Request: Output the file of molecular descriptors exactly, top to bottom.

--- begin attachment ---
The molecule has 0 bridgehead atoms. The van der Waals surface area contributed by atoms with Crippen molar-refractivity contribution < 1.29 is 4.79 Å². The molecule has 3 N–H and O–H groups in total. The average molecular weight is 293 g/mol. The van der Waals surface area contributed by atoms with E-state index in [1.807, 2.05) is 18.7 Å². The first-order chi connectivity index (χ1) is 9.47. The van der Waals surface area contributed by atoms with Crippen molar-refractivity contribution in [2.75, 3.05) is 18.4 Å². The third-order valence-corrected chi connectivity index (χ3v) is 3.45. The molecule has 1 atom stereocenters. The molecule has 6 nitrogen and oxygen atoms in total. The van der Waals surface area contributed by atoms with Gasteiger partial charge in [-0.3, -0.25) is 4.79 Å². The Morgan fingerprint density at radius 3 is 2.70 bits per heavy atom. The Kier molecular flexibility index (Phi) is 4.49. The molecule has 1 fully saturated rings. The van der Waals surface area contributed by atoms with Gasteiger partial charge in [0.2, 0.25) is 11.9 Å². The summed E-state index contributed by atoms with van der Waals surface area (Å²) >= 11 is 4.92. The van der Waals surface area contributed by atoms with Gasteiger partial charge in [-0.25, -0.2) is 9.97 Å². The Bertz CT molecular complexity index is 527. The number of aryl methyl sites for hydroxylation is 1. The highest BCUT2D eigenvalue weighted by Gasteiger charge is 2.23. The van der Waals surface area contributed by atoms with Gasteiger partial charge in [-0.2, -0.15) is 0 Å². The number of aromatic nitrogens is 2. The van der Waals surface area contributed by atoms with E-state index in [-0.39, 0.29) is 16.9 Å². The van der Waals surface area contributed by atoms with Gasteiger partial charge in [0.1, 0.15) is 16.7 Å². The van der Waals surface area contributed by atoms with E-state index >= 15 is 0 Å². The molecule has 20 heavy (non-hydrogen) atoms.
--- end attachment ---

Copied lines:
The molecule has 0 bridgehead atoms. The van der Waals surface area contributed by atoms with Crippen molar-refractivity contribution < 1.29 is 4.79 Å². The molecule has 3 N–H and O–H groups in total. The average molecular weight is 293 g/mol. The van der Waals surface area contributed by atoms with E-state index in [1.807, 2.05) is 18.7 Å². The first-order chi connectivity index (χ1) is 9.47. The van der Waals surface area contributed by atoms with Crippen molar-refractivity contribution in [2.75, 3.05) is 18.4 Å². The third-order valence-corrected chi connectivity index (χ3v) is 3.45. The molecule has 1 atom stereocenters. The molecule has 6 nitrogen and oxygen atoms in total. The van der Waals surface area contributed by atoms with Gasteiger partial charge in [-0.3, -0.25) is 4.79 Å². The Morgan fingerprint density at radius 3 is 2.70 bits per heavy atom. The Kier molecular flexibility index (Phi) is 4.49. The molecule has 1 fully saturated rings. The van der Waals surface area contributed by atoms with Gasteiger partial charge in [0.2, 0.25) is 11.9 Å². The summed E-state index contributed by atoms with van der Waals surface area (Å²) >= 11 is 4.92. The van der Waals surface area contributed by atoms with Gasteiger partial charge in [-0.25, -0.2) is 9.97 Å². The Bertz CT molecular complexity index is 527. The number of aryl methyl sites for hydroxylation is 1. The highest BCUT2D eigenvalue weighted by Gasteiger charge is 2.23. The van der Waals surface area contributed by atoms with Gasteiger partial charge in [-0.2, -0.15) is 0 Å². The number of aromatic nitrogens is 2. The van der Waals surface area contributed by atoms with E-state index in [-0.39, 0.29) is 16.9 Å². The van der Waals surface area contributed by atoms with Gasteiger partial charge in [0.1, 0.15) is 16.7 Å². The van der Waals surface area contributed by atoms with E-state index >= 15 is 0 Å². The molecule has 20 heavy (non-hydrogen) atoms.